Have you been wondering what Google’s latest doodle is all about? As we all know, Google always has a creative way of making their name into something clever that represents what special day it is at the time. For today, it’s about S. Chandrasekhar’s birthday. To learn more about the S. Chandrasekhar Google doodle, here’s our S. Chandrasekhar wiki.

Who is S. Chandrasekhar?

Subrahmanyan Chandrasekhar “Chandra” was an award-winning astrophysicist. He was born in Lahore, Pakistan in 1910 to a Tamil family and was home schooled until he was 12 years old. He worked at the University of Chicago and in 1953, he was given U.S. citizenship (he emigrated in 1937). He died in Chicago in 1995 at the age of 85. If he were alive today, he would have been 107 years old! S. Chandrasekhar’s Hydrodynamic and Hydromagnetic Stability also received high praise for its subjects on physics.

The Chandrasekhar Limit

Growing up, Chandrasekhar was considered a “child prodigy” and founded the ‘Chandrasekhar Limit,’ which is ” the difference between dying in a blaze of glory and going out in a slow fade to black. For our universe, this line means much more: Only by exceeding it can stars sow the seeds of life throughout the cosmos,” according to PBS. In basic terms, he proved that all stars died differently, how black holes work, and how to understand supernovas.

S. Chandrasekhar’s Awards

Despite his colleagues trying to discredit him, he became the first astrophysicist to win the Nobel Prize in Physics, in 1993, for his theory on the evolution of the stars. His uncle, Sir CV Raman, won the Nobel Prize in Physics in 1930. Before he turned 20, he published his first paper and was admitted into the Royal Society of London when he was 34. He was also awarded the Gold Medal of the Royal Astronomical Society, the National Medal of Science and the Draper Medal from the U.S. National Academy of Science.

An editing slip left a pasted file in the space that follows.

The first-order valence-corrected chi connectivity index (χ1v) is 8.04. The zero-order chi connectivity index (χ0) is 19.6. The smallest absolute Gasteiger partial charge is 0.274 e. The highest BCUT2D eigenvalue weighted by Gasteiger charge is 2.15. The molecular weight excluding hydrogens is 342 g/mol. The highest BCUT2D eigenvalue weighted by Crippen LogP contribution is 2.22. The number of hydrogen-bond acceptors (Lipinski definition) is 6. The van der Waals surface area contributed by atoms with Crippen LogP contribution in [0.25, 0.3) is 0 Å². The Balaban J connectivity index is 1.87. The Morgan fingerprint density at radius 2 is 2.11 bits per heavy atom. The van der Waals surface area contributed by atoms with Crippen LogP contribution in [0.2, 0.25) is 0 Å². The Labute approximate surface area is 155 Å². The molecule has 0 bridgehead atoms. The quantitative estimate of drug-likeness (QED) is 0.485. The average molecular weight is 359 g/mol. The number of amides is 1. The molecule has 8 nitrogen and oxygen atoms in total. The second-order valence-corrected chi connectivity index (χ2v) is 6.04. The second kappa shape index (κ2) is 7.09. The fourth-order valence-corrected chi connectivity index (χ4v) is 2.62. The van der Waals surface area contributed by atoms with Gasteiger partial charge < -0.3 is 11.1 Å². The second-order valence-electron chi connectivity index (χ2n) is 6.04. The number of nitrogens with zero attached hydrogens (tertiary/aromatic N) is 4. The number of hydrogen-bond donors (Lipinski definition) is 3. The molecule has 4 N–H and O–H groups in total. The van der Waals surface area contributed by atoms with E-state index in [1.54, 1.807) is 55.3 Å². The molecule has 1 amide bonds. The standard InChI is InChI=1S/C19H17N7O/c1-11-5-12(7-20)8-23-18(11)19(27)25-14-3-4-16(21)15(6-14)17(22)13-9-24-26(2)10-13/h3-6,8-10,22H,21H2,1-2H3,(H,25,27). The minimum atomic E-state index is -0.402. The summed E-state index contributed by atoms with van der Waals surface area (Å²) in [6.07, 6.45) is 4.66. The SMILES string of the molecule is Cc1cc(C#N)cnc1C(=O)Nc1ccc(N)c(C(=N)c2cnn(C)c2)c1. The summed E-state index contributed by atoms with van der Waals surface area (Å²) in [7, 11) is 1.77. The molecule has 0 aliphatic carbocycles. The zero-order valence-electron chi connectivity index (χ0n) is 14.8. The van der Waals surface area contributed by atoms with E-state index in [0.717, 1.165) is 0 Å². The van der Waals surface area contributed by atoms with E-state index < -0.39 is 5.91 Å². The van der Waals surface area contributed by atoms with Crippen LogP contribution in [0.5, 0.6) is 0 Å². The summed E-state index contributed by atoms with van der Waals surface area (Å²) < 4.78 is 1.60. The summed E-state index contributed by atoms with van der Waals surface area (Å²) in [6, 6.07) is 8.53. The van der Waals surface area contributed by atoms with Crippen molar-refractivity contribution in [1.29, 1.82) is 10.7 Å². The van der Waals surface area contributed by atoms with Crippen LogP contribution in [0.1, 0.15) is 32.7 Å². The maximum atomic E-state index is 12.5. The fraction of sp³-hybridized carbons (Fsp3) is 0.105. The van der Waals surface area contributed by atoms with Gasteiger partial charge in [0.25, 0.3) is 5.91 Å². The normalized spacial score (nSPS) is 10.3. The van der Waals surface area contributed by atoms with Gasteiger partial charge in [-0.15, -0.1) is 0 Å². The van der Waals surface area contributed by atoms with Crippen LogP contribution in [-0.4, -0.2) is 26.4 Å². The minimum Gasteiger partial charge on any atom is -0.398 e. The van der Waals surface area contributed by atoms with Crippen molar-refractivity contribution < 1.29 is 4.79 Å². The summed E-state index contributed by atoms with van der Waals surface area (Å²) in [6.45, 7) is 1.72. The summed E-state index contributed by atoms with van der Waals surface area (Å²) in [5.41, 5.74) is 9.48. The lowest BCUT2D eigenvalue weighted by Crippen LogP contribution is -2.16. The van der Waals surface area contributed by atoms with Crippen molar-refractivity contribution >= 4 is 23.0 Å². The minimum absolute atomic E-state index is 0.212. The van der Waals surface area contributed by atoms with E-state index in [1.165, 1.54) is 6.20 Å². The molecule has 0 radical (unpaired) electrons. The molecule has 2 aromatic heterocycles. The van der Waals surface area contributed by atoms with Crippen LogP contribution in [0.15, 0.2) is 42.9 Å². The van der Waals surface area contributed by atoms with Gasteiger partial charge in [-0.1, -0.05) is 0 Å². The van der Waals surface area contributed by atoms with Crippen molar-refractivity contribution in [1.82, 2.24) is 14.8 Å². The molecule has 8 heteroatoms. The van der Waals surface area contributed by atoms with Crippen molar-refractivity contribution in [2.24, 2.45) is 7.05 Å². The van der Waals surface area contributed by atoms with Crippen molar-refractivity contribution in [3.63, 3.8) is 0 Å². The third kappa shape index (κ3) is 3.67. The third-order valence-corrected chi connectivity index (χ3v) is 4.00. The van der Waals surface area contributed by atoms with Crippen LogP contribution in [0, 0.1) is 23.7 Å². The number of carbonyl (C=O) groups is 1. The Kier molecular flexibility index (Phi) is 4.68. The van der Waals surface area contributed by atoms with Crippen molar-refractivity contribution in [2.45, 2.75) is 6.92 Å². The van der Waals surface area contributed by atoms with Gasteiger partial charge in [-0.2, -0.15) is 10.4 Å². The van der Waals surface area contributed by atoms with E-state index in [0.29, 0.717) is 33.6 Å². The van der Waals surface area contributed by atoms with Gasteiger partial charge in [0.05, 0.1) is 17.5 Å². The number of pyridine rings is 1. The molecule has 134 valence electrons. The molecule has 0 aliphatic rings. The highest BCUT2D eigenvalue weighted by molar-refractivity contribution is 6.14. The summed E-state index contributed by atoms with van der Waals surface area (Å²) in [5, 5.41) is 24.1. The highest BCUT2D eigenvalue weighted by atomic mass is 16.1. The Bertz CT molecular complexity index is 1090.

S. Chandrasekhar’s Quotes

He offered advice to aspiring scientists using a quote from one of S. Chandrasekhar’s books, Truth and Beauty, which reads: “What a scientist tries to do essentially is to select a certain domain … and see if that takes its appropriate place in a general scheme which has form and coherence; and, if not, to seek further information which would help him to do that.”

When describing what motivated his search for science (during an autobiographical sketch for the Nobel Prize), he once said: “When, after some years of study, I feel that I have accumulated a sufficient body of knowledge and achieved a view of my own, I have the urge to present my point of view, ab initio, in a coherent account with order, form, and structure.”

Without his research and calculations, we wouldn’t know about the stars, how planets die, how black holes work, and more. His contributions were important in understanding the universe so today marks a day to remember that.